20090619, 05:16  #1 
Feb 2007
211 Posts 
Thanks PG for Sieving, now time to pick a new n?
30 days ago sieving for TPS n=333333 seemed doomed or even abandoned. People were slowly losing interest and here came jmblazek marching PG and PeterPuzzle with his arsenal of cores and revived Sieving and hopefully in 3 months We will have finished all the LLR' and hopefully find a new Monster Twin Prime.
Its time to look to the future and pick our next n, But how to decide which n would be our next candidate. Few reasons to keep in mind to pick our next n. 1) n should be large enough, so any primes found would end in Top 5000 list. 2) n shouldn't be so large that we need to LLR 1000G to have a decent probability of finding a twin. 3) continue n=333333 from 100G till until we find a prime (highly unlikely as primes found with this n will not end up in Top 5000 list and contributors will loose interest.) Please recommend any next n or any suggestions on how to pick next n and reasons supporting why we should pick it. I recommend or suggest n=999999 as LLR time is approx 1 hour, and any prime found with this n would end in Top 5000 list @ 3005000 range, assuring they will stay on for next 10 years. If someone can calculate the probability of how many G's we need to sieve to have 90% chance of finding Twin and how many primes (not twin) can we expect in 0100G range. thanks cipher 
20090619, 06:36  #2  
Apprentice Crank
Mar 2006
1C6_{16} Posts 
Quote:
http://www.mersenneforum.org/showpos...&postcount=146 For n=999999, you need to sieve 827G to have a 90% chance of finding a twin, and the optimal sieve depth will be over 1000P. There will be about 25003000 primes in a 0100G range at n=999999.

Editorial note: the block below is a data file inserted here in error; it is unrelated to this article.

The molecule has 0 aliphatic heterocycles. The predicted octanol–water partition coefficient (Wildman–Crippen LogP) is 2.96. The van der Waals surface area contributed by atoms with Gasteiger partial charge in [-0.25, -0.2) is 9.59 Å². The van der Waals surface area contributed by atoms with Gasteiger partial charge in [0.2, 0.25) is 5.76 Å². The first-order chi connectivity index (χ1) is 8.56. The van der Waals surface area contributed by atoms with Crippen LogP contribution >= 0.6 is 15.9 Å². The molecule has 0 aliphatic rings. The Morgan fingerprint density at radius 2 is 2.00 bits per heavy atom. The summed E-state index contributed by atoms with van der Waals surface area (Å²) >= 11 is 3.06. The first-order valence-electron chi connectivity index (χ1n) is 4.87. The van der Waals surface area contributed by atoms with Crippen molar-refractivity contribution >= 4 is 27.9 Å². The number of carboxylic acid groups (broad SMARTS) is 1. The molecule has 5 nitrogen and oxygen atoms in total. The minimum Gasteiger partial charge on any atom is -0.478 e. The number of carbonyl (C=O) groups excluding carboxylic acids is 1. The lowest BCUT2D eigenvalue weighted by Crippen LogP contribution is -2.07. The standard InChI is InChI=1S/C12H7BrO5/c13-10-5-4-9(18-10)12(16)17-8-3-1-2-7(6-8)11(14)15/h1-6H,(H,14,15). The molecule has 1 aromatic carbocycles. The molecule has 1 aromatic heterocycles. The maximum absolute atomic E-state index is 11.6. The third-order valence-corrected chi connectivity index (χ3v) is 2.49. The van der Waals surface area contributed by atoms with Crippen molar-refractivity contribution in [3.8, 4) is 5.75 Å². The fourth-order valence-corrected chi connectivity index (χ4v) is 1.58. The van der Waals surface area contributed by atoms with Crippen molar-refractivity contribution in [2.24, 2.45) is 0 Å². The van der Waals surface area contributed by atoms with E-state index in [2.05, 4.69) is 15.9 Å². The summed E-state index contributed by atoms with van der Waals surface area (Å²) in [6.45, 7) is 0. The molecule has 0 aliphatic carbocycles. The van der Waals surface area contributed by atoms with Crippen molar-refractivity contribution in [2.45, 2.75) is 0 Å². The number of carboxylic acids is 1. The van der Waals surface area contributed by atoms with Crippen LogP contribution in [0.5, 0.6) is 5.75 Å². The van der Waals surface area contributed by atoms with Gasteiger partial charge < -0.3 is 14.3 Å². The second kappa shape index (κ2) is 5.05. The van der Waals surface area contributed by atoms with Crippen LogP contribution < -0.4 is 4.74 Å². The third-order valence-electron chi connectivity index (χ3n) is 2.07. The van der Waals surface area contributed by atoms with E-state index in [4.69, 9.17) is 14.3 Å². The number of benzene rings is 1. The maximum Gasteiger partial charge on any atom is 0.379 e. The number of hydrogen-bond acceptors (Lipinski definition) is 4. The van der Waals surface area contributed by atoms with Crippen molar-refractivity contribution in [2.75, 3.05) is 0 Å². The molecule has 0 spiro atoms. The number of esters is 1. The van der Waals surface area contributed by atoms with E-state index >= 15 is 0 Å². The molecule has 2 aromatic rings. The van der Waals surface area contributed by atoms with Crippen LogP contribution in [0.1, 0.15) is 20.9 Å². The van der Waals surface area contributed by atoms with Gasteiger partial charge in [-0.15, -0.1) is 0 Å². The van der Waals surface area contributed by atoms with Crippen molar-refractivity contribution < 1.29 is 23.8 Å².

20090619, 10:13  #3  
Jun 2009
683 Posts 
Quote:
Thanks, Peter 

20090620, 15:56  #4 
A Sunny Moo
Aug 2007
USA (GMT5)
3·2,083 Posts 
A while back there was a lot of discussion in this thread about doing a fixed *range* of n over a smaller range of k. Somewhere in there an analysis was linked to that mathematically proved this to be more efficient than searching by fixed n, variable k.
Any thoughts on utilizing such an approach instead of just picking another n? Last fiddled with by mdettweiler on 20090620 at 15:57 
20090621, 07:54  #5 
Feb 2007
211 Posts 
I am all about efficiency but what utilities do we need to use hence i am guessing we would have to write a new Program. (which is very time consuming.) can we use tools like newpgen, sr2sieve tpsieve etc to work with this?

20090621, 17:17  #6 
A Sunny Moo
Aug 2007
USA (GMT5)
3×2,083 Posts 
As was discussed in the thread I linked to earlier, the current de facto way of sieving such a range was to use NewPGen's fixedn mode with the increment counter turned on. Possibly tpsieve or sr2sieve could be used in a similar way with the help of a batch file/shell script. (We'd want to try all three sieving programs to see which one operates the fastest, since all of them could theoretically work for this type of range.)

20090622, 02:29  #7  
Mar 2003
New Zealand
13·89 Posts 
Quote:
However you need to start the sieve with NewPGen sieving each n separately until p > k1 at least, and then merge the resulting files for input to tpsieve (Just delete the header from all except the first file and then concanenate the results). Edit: For testing purposes you can sieve without an existing sieve file, just start tpsieve with all of the k K n N p P switches. This will find all factors in the range without checking to see whether they have already been removed from the (nonexisting) sieve file. Last fiddled with by geoff on 20090622 at 02:41